Starting a business is something most people consider at one time or another. As many as 600,000 individuals per year actually follow through, though fewer than half will ever turn a profit. Many, many more will never take the leap at all, assuming that successful entrepreneurs must have something they don’t. Here are a few common myths (and realities) of entrepreneurship.
Myth: You have to be lucky to succeed
Reality: Just ask the failures. While it’s true that many successful business owners (and other successful types as well) will credit good luck to their success, they also very rarely blame their failures on bad luck. That is, if something goes awry or an idea just doesn’t work out, those who are eventually successful generally take responsibility for those failures — my assumptions were wrong, I overestimated demand, I didn’t do enough research. It is very rare for winners to consider “bad luck” a factor. The willingness to credit good luck is more likely a result of making their own luck — you do the work to improve the chances of success and luck seems to go your way!
Myth: You have to be educated to succeed
Reality: While a formal education (college) can be helpful, anyone who can and will put in the effort can learn the fundamentals of running a business. Basic skills like reading comprehension, balancing a checkbook, and evaluating options are necessary, but a four-year degree is not a requirement. There are successful entrepreneurs with all levels of education, from high school dropouts to multi-degreed PhDs. The one common factor among them is a willingness to learn all they can about the fundamentals of business and their idea in particular. Common sense is a real asset, but a semester of art history isn’t likely to make that much difference when you are running a restaurant!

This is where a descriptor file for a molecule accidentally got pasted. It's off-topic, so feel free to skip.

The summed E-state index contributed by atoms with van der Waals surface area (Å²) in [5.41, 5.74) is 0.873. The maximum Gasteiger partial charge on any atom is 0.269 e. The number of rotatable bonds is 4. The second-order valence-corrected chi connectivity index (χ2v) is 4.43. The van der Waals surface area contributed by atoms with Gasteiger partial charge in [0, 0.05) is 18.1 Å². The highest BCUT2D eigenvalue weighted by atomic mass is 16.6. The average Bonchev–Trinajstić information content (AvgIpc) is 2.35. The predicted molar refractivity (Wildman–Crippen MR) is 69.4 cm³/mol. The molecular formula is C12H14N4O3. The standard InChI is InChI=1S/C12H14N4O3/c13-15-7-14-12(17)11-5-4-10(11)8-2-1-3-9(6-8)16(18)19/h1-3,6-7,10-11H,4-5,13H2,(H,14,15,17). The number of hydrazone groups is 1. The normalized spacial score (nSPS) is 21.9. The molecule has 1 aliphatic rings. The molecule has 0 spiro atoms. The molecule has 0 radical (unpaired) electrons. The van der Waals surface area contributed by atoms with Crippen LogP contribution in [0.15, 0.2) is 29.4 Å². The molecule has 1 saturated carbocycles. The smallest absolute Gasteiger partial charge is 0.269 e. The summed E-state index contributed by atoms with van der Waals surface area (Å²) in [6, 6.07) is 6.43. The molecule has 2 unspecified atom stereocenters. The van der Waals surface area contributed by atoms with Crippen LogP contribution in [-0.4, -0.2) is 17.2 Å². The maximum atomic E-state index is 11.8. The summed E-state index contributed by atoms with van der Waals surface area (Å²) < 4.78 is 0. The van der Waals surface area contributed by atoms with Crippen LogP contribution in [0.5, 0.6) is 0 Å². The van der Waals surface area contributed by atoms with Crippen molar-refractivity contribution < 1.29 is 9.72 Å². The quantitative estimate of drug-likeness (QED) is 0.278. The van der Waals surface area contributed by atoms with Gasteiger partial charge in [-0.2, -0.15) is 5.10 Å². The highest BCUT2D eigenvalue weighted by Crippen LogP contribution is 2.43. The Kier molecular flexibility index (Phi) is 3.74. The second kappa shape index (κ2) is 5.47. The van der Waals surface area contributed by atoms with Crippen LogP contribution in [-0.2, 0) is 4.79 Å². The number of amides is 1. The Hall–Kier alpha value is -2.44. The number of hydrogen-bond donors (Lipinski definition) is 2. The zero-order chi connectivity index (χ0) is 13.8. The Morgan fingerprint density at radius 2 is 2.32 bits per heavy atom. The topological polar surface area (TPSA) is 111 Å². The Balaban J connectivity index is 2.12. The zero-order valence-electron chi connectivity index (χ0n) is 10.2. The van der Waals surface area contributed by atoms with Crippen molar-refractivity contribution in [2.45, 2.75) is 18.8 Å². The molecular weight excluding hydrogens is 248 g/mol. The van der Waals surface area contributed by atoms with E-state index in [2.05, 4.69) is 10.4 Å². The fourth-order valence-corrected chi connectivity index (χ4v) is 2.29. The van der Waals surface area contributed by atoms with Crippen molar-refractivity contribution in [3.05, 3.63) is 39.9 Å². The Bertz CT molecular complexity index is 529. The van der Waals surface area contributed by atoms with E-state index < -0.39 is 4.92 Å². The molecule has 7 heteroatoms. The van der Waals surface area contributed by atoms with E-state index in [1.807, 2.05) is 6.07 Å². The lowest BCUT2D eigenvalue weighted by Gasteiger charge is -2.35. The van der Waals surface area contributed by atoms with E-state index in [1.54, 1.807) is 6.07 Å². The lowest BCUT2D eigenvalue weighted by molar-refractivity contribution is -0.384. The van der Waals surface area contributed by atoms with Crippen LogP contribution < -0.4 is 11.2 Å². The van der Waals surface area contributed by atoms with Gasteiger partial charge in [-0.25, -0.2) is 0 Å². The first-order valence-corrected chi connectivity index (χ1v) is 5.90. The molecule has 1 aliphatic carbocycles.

Myth: You have to be a Type-A personality to succeed
Reality: There are all types of personalities filling the ranks of entrepreneurship. The reality is that a good balance of personality and perspective is best for business success. High-strung, perfectionist types can get hung up on the details, while overly laid-back folks can be unproductive. Extreme extroverts can have a hard time taking care of the tedious deskwork tasks, while very shy folks miss the opportunities that come through effective networking. Too much of anything can become a problem, and the most successful business owners either balance the needs within themselves or surround themselves with partners or staff that complement their perspectives.
Myth: You have to be a risk-taker to succeed
Reality: Obviously, starting a business comes with some inherent risk, but a significant amount of that risk can be mitigated through good research and planning before you launch. There are a million ways to bootstrap, so that your financial risk is controlled, and many business ideas can be developed in your spare time, reducing any risk to security. While there are fantastic stories of entrepreneurs taking bizarre and stomach-churning risks, not all successful businesses are run that way…not even most of them. The advantage that risk-takers have is simply that they are generally willing to crash and burn any number of times before they find success…and it doesn’t bother them. They are usually looking for a significant payoff as well. The average successful business owner isn’t likely to ever be a billionaire, but they can control their work life and make a good living.
If the idea of working for yourself is attractive to you, don’t be scared off by the untrue myths the naysayers will tell you. As long as you are willing and able to do the work to succeed, you can get where you want to go.
Source by K. MacKillop